Before the change
CETENA was hired to conduct the HF assessment of a ship design that the Client was carrying out. Unfortunately when the activity started the Client had already completed the basic design phase and could not substantially modify it despite the suggestions made. In fact, their ship had some flaws from an ergonomic perspective.
Three main issues were identified:
1)In front of the food stores, there was no free area for the transpallet to turn, so the operator could easily get stuck and he had no place for dismantling the pallet before fitting provisions in the stores. Moreover, the width of the elevator door was exactly the same as the width of the transpallet used to fetch the provisions, another aspect leading to potentially serious problems due to the missing clearance.
2)Analysing the path from the top deck to the nursery, it was pointed out that the path had a very big flaw, i.e. a very sharp bend between two corridors that made it very difficult for people carrying a stretcher to make the sharp turn. The difficulties are due to the stretcher’s length and the fact that carrying an injured person greatly limits the movement the stretcher can have. For completing the transportation, the patient has to be lifted at weird angles in order for the stretcher to make the turn.
3)The location of the lifts for ammunition stores was analysed. Ammo pallets are delivered on the top deck by a crane and then a lift is required to take the pallets to the ammunitions stores. If the lift doesn’t work then the ammunitions boxes need to be taken to the stores by hand, dismantling the pallets on the top deck itself. The ship had a really long way to reach the ammunitions stores that made it impossible to complete the operation by hand in a short time and without excessive fatigue to the operators, due to the fact that the Client did not properly take into account guidelines on hand transportation, leaving it to operative crew members on-board. This aspect is quite typical when evaluating designs carried out by shipyards of emergent economies, where society stratification is more pronounced and the greatest part of the attention is on Officers comfort, while lower ranks are usually less considered.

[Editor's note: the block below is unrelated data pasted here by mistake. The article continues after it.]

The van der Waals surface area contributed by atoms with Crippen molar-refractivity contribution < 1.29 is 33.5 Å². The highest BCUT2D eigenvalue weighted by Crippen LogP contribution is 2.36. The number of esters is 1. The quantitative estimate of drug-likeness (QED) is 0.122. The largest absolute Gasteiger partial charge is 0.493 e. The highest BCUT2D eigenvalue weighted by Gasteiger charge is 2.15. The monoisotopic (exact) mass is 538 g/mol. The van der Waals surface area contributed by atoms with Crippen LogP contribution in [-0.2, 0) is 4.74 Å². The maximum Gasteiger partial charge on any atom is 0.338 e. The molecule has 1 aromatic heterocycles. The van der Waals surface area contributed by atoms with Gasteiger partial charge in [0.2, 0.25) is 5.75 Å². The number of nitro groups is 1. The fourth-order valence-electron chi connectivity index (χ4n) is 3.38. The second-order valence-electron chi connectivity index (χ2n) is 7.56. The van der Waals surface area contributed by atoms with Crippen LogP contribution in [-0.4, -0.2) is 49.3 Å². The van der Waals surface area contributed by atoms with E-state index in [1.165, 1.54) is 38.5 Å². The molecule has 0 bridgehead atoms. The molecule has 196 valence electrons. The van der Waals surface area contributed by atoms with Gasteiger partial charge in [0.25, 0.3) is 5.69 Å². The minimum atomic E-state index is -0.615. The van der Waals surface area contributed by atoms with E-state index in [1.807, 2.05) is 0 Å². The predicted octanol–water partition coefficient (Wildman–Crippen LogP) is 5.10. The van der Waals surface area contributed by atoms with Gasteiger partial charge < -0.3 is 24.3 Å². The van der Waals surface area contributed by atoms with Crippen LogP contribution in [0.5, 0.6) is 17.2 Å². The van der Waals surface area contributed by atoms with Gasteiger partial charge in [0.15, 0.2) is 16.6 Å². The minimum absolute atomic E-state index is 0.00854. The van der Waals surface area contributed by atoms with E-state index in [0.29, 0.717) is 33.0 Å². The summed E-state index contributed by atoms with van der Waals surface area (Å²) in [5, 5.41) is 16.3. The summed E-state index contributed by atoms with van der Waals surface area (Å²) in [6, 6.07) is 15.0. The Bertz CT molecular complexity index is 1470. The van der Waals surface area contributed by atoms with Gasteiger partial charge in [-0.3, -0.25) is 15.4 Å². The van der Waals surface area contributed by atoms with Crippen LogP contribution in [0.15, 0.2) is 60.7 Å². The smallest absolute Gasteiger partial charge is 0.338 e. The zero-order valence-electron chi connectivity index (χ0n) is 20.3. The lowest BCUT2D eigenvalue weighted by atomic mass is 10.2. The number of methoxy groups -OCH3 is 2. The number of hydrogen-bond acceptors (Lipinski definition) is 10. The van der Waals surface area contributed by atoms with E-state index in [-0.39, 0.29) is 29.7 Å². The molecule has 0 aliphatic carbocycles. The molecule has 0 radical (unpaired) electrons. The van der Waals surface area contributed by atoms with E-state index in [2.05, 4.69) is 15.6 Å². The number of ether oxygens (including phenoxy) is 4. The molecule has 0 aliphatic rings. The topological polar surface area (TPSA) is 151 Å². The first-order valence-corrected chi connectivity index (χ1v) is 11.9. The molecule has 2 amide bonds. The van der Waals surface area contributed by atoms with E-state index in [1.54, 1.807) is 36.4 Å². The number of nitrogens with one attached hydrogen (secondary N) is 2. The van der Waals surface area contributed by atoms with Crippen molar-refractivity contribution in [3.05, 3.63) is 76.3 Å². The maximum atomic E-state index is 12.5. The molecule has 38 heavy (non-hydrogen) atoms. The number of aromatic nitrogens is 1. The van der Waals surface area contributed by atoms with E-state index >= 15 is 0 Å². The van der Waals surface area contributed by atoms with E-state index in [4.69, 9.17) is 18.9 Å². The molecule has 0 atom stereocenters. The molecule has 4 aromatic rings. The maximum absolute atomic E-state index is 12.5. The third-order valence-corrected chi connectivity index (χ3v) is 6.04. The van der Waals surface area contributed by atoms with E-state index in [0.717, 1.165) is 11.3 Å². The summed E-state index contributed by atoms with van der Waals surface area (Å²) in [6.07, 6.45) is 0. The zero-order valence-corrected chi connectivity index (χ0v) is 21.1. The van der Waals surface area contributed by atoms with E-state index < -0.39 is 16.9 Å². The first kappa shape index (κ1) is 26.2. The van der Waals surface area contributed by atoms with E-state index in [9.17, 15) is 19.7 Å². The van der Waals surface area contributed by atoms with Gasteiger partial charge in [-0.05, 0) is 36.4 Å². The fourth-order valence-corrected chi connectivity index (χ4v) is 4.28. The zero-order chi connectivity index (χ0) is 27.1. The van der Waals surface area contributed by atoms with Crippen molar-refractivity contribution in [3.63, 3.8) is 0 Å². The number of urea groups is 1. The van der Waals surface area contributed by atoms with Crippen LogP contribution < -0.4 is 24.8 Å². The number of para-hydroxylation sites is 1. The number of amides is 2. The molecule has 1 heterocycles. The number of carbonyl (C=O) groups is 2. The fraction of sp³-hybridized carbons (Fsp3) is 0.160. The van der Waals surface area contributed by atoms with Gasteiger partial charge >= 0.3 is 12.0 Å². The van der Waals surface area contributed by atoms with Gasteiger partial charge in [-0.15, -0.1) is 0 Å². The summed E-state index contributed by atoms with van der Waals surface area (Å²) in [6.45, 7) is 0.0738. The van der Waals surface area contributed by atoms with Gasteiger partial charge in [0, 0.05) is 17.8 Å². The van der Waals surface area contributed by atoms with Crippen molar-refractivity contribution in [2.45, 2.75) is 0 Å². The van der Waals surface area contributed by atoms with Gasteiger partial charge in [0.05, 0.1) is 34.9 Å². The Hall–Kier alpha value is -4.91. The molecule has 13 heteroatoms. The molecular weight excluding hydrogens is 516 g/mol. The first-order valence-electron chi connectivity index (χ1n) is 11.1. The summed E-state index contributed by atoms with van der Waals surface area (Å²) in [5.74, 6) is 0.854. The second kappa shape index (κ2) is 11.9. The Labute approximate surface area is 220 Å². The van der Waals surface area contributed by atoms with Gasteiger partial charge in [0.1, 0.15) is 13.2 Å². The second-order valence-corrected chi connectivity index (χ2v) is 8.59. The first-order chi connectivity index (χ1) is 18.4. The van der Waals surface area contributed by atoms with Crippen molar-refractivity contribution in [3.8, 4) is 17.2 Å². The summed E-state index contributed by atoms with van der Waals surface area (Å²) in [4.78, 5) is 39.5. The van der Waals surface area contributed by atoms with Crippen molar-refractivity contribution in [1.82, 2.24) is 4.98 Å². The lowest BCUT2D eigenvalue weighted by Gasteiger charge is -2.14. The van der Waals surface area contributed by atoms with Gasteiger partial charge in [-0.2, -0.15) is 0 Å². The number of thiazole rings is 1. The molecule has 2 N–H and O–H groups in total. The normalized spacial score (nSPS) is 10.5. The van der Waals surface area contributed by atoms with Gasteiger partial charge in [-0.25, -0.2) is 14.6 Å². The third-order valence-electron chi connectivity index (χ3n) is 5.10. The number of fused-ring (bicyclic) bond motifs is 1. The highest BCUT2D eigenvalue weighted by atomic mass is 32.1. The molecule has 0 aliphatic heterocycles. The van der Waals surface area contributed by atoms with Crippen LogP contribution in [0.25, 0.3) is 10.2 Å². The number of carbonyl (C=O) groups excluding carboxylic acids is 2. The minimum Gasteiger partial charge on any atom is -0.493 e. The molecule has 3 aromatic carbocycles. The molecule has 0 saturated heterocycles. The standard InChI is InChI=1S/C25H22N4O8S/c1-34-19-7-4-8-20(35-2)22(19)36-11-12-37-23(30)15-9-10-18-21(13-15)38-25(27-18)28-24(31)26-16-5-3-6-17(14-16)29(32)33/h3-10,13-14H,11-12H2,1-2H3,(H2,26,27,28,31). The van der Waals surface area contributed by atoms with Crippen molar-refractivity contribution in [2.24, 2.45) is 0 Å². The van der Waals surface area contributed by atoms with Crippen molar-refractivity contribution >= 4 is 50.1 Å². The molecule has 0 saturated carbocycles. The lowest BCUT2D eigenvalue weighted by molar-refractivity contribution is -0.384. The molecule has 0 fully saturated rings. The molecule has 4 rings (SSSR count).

After the change
The aforementioned issues were pointed out paying attention to include indications on how to improve them.
1) Free area in front of the food stores: it was simply suggested to increase the available area and to enlarge the lift door.
2) Sharp bend between two corridors in the path to the nursery: it was suggested to increase the corridor opening to ease the manoeuver when carrying the stretcher. A specific habitability guideline exists on this issue in Fincantieri guidelines database:
The minimum door width for access with a stretcher directly into a corridor at right angles to the door depends upon the width of that corridor. Table 1 and Figure 1 show the door width required to move into different widths of corridor without unduly tipping a stretcher.